As a means of predicting the stock market, the Super Bowl Indicator is completely irrelevant: There's no reason to believe that the winner of a football game dictates the performance of the stock market. However, that hasn’t stopped people from talking and writing about it for the past four decades.
S&P 500 Performance Over Past Super Bowls
|Year||Winner||League||Conference||S&P 500 Price Return||Prediction|
|2022||Los Angeles Rams||NFL||NFC||-19.44%||Wrong|
|2021||Tampa Bay Buccaneers||NFL||NFC||14.51%||Right|
|2020||Kansas City Chiefs||AFL||AFC||15.76%||Wrong|
|2019||New England Patriots||AFL||AFC||30.43%||Wrong|
|2017||New England Patriots||AFL||AFC||21.83%||Wrong|
|2015||New England Patriots||AFL||AFC||−0.73%||Right|
|2014||Seattle Seahawks||Expansion team||NFC||13.69%||Right|
|2013||Baltimore Ravens||Expansion team||AFC||32.39%||Wrong|
|2012||New York Giants||NFL||NFC||16.00%||Right|
|2011||Green Bay Packers||NFL||NFC||−1.12%||Wrong|
|2010||New Orleans Saints||NFL||NFC||15.06%||Right|
|2008||New York Giants||NFL||NFC||−37.00%||Wrong|
What Does the Super Bowl Indicator Predict?
The Super Bowl Indicator suggests that the championship game of the National Football League (NFC) predicts the direction that the stock market will move that year. According to the theory, if a team from the National Football Conference (NFC) wins the Super Bowl, the markets will rise, but a victory by the representative of the American Football Conference (AFC) foretells a year of market declines. Although the indicator garners headlines every year around the time of the big game, it is not scientific, and there is no reason to believe that there is a relationship between the gridiron and the stock markets.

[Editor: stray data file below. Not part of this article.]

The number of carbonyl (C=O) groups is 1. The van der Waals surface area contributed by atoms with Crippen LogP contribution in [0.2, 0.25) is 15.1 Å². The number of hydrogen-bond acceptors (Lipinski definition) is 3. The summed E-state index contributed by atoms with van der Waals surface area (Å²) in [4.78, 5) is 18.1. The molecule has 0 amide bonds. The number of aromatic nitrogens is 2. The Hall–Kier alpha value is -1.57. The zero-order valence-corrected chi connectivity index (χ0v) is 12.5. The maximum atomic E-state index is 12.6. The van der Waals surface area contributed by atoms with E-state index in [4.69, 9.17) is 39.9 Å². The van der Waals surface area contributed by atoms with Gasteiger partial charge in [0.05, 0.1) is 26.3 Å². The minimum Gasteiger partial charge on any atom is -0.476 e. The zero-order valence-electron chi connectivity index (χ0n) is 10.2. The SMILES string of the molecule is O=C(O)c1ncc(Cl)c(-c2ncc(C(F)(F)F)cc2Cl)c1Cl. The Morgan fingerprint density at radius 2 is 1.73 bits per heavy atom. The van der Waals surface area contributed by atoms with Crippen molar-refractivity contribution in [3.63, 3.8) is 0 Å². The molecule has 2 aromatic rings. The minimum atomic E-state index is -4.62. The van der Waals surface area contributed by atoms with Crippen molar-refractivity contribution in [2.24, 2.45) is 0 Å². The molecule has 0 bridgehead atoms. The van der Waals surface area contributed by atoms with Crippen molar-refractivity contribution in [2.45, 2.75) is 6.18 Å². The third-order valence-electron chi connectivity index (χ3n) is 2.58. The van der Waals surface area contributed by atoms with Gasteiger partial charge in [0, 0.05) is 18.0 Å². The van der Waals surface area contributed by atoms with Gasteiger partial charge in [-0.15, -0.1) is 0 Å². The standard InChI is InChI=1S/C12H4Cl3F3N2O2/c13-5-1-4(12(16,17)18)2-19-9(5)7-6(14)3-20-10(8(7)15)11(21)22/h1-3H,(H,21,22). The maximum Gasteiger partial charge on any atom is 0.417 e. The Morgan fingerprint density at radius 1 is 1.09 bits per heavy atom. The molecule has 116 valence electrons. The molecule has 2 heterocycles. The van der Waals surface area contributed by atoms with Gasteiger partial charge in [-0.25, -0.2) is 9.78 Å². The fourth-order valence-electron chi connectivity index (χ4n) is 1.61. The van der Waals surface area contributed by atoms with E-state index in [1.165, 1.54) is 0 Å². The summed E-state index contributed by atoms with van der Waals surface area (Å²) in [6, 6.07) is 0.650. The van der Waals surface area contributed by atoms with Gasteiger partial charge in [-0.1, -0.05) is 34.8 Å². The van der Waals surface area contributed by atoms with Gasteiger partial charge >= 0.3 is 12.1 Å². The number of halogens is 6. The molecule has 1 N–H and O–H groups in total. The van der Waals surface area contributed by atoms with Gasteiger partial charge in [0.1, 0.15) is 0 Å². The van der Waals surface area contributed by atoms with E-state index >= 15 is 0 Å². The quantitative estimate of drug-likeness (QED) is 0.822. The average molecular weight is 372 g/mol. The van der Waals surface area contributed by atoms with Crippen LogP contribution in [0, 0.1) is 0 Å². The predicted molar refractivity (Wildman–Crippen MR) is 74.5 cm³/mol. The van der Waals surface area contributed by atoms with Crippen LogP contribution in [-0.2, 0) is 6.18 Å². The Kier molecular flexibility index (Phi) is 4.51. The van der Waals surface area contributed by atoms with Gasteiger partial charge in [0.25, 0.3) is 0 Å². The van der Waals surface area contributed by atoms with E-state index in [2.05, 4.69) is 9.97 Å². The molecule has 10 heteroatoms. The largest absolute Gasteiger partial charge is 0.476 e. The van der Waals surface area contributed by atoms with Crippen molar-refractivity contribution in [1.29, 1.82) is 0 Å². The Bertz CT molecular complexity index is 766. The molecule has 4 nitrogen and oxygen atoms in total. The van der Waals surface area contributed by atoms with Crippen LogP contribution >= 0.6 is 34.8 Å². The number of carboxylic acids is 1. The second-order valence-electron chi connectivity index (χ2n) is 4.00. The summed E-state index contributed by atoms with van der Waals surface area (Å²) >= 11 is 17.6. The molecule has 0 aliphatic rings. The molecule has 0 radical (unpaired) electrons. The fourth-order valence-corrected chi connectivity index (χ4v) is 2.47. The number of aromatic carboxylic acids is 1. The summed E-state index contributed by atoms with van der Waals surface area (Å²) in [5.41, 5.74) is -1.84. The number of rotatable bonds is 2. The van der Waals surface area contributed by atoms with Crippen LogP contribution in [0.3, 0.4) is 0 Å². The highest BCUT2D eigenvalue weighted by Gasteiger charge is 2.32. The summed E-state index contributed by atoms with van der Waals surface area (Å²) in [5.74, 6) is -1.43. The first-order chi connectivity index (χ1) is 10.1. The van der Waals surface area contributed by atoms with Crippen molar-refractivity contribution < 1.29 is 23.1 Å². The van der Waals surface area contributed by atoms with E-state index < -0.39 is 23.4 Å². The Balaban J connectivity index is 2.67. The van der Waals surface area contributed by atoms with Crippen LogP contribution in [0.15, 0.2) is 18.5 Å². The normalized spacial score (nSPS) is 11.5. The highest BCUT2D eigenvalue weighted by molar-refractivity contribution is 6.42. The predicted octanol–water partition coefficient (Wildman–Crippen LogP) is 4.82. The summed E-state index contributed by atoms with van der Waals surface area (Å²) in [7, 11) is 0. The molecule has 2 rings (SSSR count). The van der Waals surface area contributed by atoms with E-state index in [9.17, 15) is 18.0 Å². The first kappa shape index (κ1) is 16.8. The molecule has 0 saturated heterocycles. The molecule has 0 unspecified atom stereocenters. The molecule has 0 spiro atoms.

How Often Is the Super Bowl Indicator Correct?
As of the end of 2022, the Super Bowl Indicator has correctly predicted the directional movement of the S&P 500 41 out of 56 times, which come out to a percentage of 73%. It remains to be seen whether correlation holds true between the winner of Super Bowl LVII in February 2023 and the stock market's movement for the year.
Who Came Up With the Super Bowl Indicator?
New York Times sportswriter Leonard Koppett introduced the Super Bowl Indicator in 1978. At that time, the indicator had consistently been correct, although Koppett's analysis depended on classifying teams based on football's original leagues rather than the conference they represented at the time of their championship.
The Bottom Line
The Super Bowl Indicator suggests that the NFL's annual championship matchup provides a forecast for the current year's stock market performance. If the National Football Conference (NFC) team wins the Super Bowl, the markets are expected to post gains for the year, while a victory for the American Football Conference (AFC) forebodes market declines. Although the indicator has a success rate of over 70%, the apparent correlation between the results of the Super Bowl and the markets is a coincidence rather than a scientific fact.
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The Street. "The Super Bowl Indicator Works 94% of the Time When This is True."
CME Group. "What to Make of the Super Bowl Indicator."
Vintage Value Investing. "The Super Bowl Stock Market Indicator."
Snopes. "The Super Bowl Indicator."
Herald-Tribune. "Super Bowl Predicator Fumbles Stock Market Forecast for Third Year."